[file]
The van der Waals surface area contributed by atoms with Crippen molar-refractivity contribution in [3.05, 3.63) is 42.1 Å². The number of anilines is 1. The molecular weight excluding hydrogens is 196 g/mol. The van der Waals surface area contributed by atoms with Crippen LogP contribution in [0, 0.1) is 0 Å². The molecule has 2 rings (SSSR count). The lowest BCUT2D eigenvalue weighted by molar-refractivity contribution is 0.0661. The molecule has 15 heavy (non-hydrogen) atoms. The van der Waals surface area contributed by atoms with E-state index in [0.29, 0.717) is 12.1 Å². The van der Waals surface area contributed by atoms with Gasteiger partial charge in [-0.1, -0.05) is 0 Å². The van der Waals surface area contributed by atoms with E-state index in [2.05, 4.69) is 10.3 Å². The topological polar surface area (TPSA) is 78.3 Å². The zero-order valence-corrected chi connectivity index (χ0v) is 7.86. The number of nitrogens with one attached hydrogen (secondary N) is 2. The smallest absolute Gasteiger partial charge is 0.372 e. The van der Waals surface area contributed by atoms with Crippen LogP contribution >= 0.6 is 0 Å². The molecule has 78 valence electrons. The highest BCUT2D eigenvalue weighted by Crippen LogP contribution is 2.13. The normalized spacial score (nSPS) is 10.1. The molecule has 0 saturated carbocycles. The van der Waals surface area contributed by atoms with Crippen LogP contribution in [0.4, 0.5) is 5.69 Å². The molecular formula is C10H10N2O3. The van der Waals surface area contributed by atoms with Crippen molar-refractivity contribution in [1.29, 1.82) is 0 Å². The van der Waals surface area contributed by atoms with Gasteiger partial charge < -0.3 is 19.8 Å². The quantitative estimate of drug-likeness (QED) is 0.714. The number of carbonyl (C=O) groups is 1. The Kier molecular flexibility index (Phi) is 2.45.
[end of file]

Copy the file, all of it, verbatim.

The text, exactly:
The van der Waals surface area contributed by atoms with Crippen molar-refractivity contribution in [3.05, 3.63) is 42.1 Å². The number of anilines is 1. The molecular weight excluding hydrogens is 196 g/mol. The van der Waals surface area contributed by atoms with Crippen LogP contribution in [0, 0.1) is 0 Å². The molecule has 2 rings (SSSR count). The lowest BCUT2D eigenvalue weighted by molar-refractivity contribution is 0.0661. The molecule has 15 heavy (non-hydrogen) atoms. The van der Waals surface area contributed by atoms with E-state index in [0.29, 0.717) is 12.1 Å². The van der Waals surface area contributed by atoms with Gasteiger partial charge in [-0.1, -0.05) is 0 Å². The van der Waals surface area contributed by atoms with E-state index in [2.05, 4.69) is 10.3 Å². The topological polar surface area (TPSA) is 78.3 Å². The zero-order valence-corrected chi connectivity index (χ0v) is 7.86. The number of nitrogens with one attached hydrogen (secondary N) is 2. The smallest absolute Gasteiger partial charge is 0.372 e. The van der Waals surface area contributed by atoms with Crippen LogP contribution >= 0.6 is 0 Å². The molecule has 78 valence electrons. The highest BCUT2D eigenvalue weighted by Crippen LogP contribution is 2.13. The normalized spacial score (nSPS) is 10.1. The molecule has 0 saturated carbocycles. The van der Waals surface area contributed by atoms with Crippen LogP contribution in [0.4, 0.5) is 5.69 Å². The molecular formula is C10H10N2O3. The van der Waals surface area contributed by atoms with Crippen molar-refractivity contribution in [1.29, 1.82) is 0 Å². The van der Waals surface area contributed by atoms with Gasteiger partial charge < -0.3 is 19.8 Å². The quantitative estimate of drug-likeness (QED) is 0.714. The number of carbonyl (C=O) groups is 1. The Kier molecular flexibility index (Phi) is 2.45.